At the beginning of 2014, Honda Transmission Manufacturing of America (HTM) welcomed a pair of wind turbines at its Russells Point, Ohio, facility. Fast-forward five years, and the machines are generating more than 10% of the electric needs of the plant, which rolled out more than 1 million vehicle transmissions last year.
According to David Schmitt, HTM’s lead engineer for the project, the manufacturer’s reason for installing on-site wind stemmed from a broader emissions-reduction initiative Honda rolled out globally in 2012, which included a goal to “explore renewable energy options at Honda manufacturing facilities,” he tells North American Windpower.
“The main driver was a 2020 Honda Motor target to reduce our factory CO2 emissions by 10 percent,” Schmitt explains. “Since we were not in a position to cut our energy consumption by 10 percent, our only choice was to change where our energy was produced.”
In turn, following the manufacturer’s evaluation of potential renewable energy resources, HTM went with a two-turbine wind project, which was developed by Minnesota-based Juhl Energy.
“We thought that it was necessary to demonstrate our commitment to using on-site renewable energy and actually change the content of the energy used to make our products to a cleaner source,” says Schmitt.
Owned and operated by a ConEdison Solutions subsidiary, RP Wind LLC, the project comprises two GE 1.7 MW turbines, which, importantly, are sited in favorable wind conditions, according to Schmitt, who points out that the location is “near the point of the highest elevation in the state of Ohio.”
With blades 160 feet long and towers 260 feet high, the GE machines generated approximately 8,300 MWh of electricity during HTM’s last fiscal year, translating to nearly 11% of the electric needs of the plant, which makes Honda transmissions, gears and four-wheel-drive components.
When the machines were installed, they were predicted to supply about 10% of the plant’s annual power needs, meaning the project is on par with expectations. To put the numbers in perspective, the turbines, since they became operational, have collectively produced enough electricity to power approximately 3,600 central Ohio homes for a year, says HTM.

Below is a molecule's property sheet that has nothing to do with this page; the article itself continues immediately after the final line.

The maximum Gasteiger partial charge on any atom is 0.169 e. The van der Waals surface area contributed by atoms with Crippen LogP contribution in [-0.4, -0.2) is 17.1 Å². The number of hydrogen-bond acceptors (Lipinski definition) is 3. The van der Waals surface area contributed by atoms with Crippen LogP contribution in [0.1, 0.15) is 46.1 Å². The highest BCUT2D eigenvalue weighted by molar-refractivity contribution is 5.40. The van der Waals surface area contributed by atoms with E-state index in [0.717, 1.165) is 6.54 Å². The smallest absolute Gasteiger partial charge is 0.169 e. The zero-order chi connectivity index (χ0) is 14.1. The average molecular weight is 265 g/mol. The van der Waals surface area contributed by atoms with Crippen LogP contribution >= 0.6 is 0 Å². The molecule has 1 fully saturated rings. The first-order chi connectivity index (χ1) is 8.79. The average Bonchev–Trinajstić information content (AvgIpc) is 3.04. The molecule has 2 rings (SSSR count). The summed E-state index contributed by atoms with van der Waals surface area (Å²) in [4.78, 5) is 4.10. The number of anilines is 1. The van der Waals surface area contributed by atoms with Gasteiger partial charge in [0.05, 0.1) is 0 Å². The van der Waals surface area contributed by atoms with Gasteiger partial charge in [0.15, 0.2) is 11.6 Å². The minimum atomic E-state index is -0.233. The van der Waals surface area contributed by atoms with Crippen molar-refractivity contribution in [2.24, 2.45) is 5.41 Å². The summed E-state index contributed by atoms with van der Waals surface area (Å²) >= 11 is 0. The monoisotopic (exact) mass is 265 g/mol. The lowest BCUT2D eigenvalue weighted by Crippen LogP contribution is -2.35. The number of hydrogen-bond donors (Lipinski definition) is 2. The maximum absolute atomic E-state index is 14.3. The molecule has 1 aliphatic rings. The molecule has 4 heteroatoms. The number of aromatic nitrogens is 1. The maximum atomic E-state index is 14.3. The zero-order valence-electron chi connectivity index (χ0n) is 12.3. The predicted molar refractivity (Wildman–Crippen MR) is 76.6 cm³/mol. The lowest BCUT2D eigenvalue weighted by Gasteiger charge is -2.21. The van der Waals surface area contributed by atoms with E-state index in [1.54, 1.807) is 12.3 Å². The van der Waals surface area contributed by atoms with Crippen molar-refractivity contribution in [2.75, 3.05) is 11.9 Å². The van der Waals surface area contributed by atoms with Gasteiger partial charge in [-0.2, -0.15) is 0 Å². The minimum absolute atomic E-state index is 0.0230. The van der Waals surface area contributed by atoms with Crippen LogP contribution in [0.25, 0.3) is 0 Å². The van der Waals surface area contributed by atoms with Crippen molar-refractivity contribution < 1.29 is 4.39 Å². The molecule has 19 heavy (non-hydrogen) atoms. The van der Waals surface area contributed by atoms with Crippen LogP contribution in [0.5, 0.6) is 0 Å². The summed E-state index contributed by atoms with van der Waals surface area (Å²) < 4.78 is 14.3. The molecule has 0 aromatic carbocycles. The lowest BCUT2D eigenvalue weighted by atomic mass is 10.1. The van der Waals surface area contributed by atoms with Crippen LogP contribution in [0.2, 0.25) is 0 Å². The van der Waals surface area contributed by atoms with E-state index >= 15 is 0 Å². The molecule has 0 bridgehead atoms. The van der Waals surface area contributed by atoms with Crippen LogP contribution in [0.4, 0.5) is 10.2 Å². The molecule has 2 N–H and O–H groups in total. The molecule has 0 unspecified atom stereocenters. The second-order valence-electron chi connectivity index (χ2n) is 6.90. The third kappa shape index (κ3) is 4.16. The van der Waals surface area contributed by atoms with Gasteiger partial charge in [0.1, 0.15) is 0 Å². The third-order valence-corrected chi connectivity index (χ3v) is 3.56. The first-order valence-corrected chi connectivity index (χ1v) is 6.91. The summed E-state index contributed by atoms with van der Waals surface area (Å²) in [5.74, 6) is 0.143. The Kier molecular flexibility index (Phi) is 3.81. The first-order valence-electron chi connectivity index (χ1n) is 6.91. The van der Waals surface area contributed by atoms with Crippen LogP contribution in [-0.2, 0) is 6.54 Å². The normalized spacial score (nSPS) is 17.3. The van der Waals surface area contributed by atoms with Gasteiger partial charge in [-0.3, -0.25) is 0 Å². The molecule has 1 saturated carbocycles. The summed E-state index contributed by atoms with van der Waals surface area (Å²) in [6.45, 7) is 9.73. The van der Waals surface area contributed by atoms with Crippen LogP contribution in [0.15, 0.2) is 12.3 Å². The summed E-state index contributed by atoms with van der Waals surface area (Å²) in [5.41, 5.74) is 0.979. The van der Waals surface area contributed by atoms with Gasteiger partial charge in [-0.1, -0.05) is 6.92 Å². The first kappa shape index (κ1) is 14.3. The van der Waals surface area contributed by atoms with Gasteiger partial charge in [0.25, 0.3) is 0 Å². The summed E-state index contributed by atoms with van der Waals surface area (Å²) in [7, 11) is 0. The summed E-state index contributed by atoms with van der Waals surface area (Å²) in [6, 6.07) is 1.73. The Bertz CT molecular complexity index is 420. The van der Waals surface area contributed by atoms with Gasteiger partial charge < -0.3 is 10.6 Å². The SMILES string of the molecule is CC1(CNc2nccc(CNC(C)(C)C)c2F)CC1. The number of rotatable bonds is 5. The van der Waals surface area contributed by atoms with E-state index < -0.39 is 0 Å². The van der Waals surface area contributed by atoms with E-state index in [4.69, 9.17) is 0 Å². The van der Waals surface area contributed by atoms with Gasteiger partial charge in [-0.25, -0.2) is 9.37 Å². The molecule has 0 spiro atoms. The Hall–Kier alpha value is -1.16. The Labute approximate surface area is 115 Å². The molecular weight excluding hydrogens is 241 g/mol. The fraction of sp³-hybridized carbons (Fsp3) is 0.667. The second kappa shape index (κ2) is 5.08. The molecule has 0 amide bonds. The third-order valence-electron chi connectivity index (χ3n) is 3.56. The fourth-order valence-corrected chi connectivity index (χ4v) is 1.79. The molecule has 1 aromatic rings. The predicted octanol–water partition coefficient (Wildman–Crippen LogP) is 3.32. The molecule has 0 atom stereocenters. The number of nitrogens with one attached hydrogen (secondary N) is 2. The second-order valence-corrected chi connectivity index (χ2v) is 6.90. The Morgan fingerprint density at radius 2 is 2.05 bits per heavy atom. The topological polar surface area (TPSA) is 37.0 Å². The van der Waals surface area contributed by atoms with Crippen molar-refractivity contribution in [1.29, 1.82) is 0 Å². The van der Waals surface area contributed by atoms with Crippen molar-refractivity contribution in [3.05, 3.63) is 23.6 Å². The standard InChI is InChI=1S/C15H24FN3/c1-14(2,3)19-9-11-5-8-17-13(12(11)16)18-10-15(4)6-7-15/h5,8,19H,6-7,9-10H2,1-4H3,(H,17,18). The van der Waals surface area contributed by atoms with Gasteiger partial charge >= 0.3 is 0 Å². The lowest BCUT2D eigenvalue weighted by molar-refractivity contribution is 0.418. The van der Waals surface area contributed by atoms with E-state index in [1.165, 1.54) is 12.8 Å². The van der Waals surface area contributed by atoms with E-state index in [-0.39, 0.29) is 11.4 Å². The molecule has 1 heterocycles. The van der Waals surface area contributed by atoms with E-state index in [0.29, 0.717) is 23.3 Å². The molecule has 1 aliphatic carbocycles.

Underscoring the wind-friendly conditions, the turbines were exceeding expectations from the start in terms of energy production: Back in 2014, six months after they were installed, Juhl Energy reported that the machines had generated as high as 16.26% of HTM’s power requirements in the month of April.
Moreover, the project is benefiting the local electric cooperative’s grid, says Schmitt, who explains the turbines are “boosting local power production, especially in times of increased demand.”
In the past five years, HTM has discovered no “unforeseen outages or malfunctions,” notes Eric Mauk, Honda North America’s corporate communications specialist, adding that the only downtime has been due to “routine service.”
So, considering the success of the wind project, what’s in the works for the company’s next clean energy rollouts?
“Honda is always looking for ways to implement cleaner energy throughout all of its facilities,” says Schmitt.
“We have looked at a number of options for [the] site, including geothermal and solar,” adds Mauk, “but the wind power is the best option for us at this time.”
HTM has also adopted electric vehicle (EV) technology, according to Schmitt, reiterating Honda’s status as a “responsible company that looks to continually improve.” The manufacturer not only installed new EV charging stations at its facility but also welcomed four EVs to its fleet last year. Schmitt points out that the vehicles slash both CO2 emissions and business-travel costs for the company.
HTM said five years ago that the plant had become the first major U.S. automotive manufacturing facility to “obtain a substantial amount of its electricity” from on-site wind turbines. ConEdison Solutions’ CEO at the time, Jorge Lopez, said, “Through the example set by Honda, the American manufacturing sector will see more ways it can incorporate renewable power into its facilities.”
Now, as more and more influential businesses commit to renewable energy, Schmitt hopes that “future generations will look at the wind turbines as an example of Honda environmental leadership.”